the point is that the *premise* of the conference is intellectually bankrupt, not that the participants are.
see the difference?
as for controversy - no, i'm not just saying it. check the archives.
that's an interesting answer.
the problem is that not all frames are equally valid. it's no use framing a conference about changing the world from the pov of the best off.
the frame of reference of the *worst off* is the one that ted (or the rest of us) should consider, if it wants to create the most (or any) value.
thx for the comments.
Think Chris Anderson has done a good job of opening up TED's presentations to the web to make the inspiration available to the masses.
If Ted's mission is to solve issues then maybe it's failing. If it's mission is to raise awareness and generate dialogue, which is what I believe its mission is, then its succeeding.
Sure, some of the speakers at TED have been the elite, maybe even most. But TED has had the former Finance minister of Nigeria, penny-less village based entrepreneurs who built renewable energy windmills for their village, and other people who are making a real difference speak. Don't think that's elitism, think thats inclusive and a good thing.
// Farhan Lalji // 6:19 PM
but again, the point isn't the speakers.
guys, elitism in speakers is so *not* the problem i am trying to highlight.
the problem is dna - whether simple awareness is the most productive use of said speakers' output (esp in a world of cheap info).
thx for the comment.
I fully agree with your basic argument that there's a foolishness and arrogance in thinking that outsiders can solve the problems of the world through *just* a conference, without involving the people suffering. But you know it's already a giant step beyond people not caring about the greater problems or vigorously creating them.
Perhaps we should examine the pros of TED before bashing it so one-sidedly. One might argue that you're creating a straw man by suggesting that people believe TED itself is the thing doing all the good in the world. I've never attended TED and certainly couldn't afford to. However I've watched a few great videos on their website where they freely run presentations from past TED events.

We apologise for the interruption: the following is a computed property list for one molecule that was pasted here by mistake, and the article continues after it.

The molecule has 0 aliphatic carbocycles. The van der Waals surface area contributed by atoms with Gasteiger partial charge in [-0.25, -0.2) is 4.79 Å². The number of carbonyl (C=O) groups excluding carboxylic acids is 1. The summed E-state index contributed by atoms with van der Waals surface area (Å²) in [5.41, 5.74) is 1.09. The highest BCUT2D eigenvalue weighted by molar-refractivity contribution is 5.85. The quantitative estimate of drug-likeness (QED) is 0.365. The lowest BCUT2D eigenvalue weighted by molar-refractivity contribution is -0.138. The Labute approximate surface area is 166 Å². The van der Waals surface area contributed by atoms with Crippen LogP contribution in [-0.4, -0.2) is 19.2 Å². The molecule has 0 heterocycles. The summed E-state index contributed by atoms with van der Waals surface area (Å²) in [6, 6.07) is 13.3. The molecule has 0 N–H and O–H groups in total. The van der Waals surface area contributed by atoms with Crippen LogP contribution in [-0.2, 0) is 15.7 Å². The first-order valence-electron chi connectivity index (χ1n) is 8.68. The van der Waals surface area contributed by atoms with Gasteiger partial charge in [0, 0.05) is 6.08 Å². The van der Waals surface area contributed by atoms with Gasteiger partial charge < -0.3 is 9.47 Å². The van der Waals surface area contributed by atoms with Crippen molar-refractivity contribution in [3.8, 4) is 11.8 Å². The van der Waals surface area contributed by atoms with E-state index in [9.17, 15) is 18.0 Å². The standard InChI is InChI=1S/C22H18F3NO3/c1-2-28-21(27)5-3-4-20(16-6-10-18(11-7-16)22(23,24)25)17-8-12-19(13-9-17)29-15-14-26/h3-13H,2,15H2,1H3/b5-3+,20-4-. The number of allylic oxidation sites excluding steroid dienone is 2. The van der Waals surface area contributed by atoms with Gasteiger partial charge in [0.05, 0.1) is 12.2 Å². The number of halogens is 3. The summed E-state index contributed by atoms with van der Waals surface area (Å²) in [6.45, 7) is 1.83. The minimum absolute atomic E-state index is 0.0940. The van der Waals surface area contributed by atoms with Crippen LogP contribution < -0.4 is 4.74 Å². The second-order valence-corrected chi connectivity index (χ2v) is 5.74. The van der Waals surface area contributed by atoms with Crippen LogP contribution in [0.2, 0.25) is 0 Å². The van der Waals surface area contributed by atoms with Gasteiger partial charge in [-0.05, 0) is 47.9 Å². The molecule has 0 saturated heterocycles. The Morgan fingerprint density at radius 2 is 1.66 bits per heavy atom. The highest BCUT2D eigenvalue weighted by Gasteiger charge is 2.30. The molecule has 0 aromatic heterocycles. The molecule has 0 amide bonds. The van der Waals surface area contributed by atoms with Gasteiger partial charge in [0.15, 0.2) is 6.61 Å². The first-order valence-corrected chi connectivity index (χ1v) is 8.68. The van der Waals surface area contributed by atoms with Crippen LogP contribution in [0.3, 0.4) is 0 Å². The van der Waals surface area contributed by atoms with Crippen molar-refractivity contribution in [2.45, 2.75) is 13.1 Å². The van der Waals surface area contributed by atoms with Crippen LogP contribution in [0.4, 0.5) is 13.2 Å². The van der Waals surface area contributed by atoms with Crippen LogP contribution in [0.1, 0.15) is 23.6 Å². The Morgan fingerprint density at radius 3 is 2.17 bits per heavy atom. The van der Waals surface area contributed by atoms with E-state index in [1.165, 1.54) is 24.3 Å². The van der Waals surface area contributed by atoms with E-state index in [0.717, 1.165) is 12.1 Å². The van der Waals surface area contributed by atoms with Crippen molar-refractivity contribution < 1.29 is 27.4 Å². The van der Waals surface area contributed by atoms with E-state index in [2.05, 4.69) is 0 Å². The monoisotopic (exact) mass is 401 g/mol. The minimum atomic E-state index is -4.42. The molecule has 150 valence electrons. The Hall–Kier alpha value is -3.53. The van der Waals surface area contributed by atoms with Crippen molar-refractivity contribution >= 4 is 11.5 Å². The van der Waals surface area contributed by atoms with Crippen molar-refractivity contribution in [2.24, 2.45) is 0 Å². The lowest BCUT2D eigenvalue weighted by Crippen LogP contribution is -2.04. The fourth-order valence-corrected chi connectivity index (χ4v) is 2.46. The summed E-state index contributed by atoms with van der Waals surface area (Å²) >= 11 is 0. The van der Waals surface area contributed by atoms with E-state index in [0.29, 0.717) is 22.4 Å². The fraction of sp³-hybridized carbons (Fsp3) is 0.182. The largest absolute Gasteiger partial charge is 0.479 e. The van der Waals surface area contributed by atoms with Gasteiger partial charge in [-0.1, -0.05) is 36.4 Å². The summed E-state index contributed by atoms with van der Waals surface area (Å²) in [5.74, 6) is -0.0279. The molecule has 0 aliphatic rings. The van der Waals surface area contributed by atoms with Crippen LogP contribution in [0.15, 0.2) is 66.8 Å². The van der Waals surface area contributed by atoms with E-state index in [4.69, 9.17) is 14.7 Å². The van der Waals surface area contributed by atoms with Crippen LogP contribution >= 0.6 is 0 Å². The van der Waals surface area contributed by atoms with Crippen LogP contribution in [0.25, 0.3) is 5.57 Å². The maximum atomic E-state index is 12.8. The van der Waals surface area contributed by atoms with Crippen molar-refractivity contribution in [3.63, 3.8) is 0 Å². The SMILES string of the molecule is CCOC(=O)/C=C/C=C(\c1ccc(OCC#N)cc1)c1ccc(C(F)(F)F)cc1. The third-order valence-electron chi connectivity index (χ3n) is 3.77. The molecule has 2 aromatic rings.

Some of these videos have presented amazing ideas from people who have changed the world by involving those who suffer in the solution.
For example, Bill Strickland's presentation I found extremely inspiring and passed it along via my blog and to my circle of peers.
Just because the ultimate answers may lie at a different end of the process, doesn't mean there's no value in sharing great ideas and stories whether in a closed conference or even more so on the open internet.
Or apply a simple change of perspective. The value of your blog to me is not (as per your comment) that it contributes "to the decline of mass media".
The value of your blog specifically (versus the rise of blogging in general) is the ideas it communicates to me and the method in which it does so.
For me, TED is just another point on the internet where I can receive grand, unique ideas. Ideas like the ones gleaned here that are capable of spreading and having impact. And that does have value.
I'm in agreement with Farhan. Frankly I don't care whether the purpose of TED is to save the world, give Robin Williams a stage to riff on, make a boatload of money for the organizers, or give the audience warm fuzzies because they're passing off awareness as decisive action.
TED, to me, servers as a consistently reliable place to get thought provoking ideas from which I can build on. TEDs value is that they have done the legwork to discover real gems - not just those with the best pr management but real intellectuals that, on my own, I'd never have run across. If you want to split hairs and separate the event impetus from the content then fine. But I respect the tremendous legwork that goes into finding that information. Yes, we live in an age of cheap info - something which is what makes TED valuable. Kudos to those that can distill information overload down to just those who are profound and interesting and let us shoulder surf on their findings.
// Matthew Reinbold // 7:15 PM
I agree - I've been there. TED blows.
TED's mission is to make money for Chris - that and the emotional mastrubation for his followers and suckers who pay for TED (like me - but just once).
Does any elite TED invited attendee (not we paying hoi polloi) really need Chris's pulpit above the ones they alread have? Probably not.
Does any of these elite need TED to reach out and meet/collaborate with other TED elites. Probably not.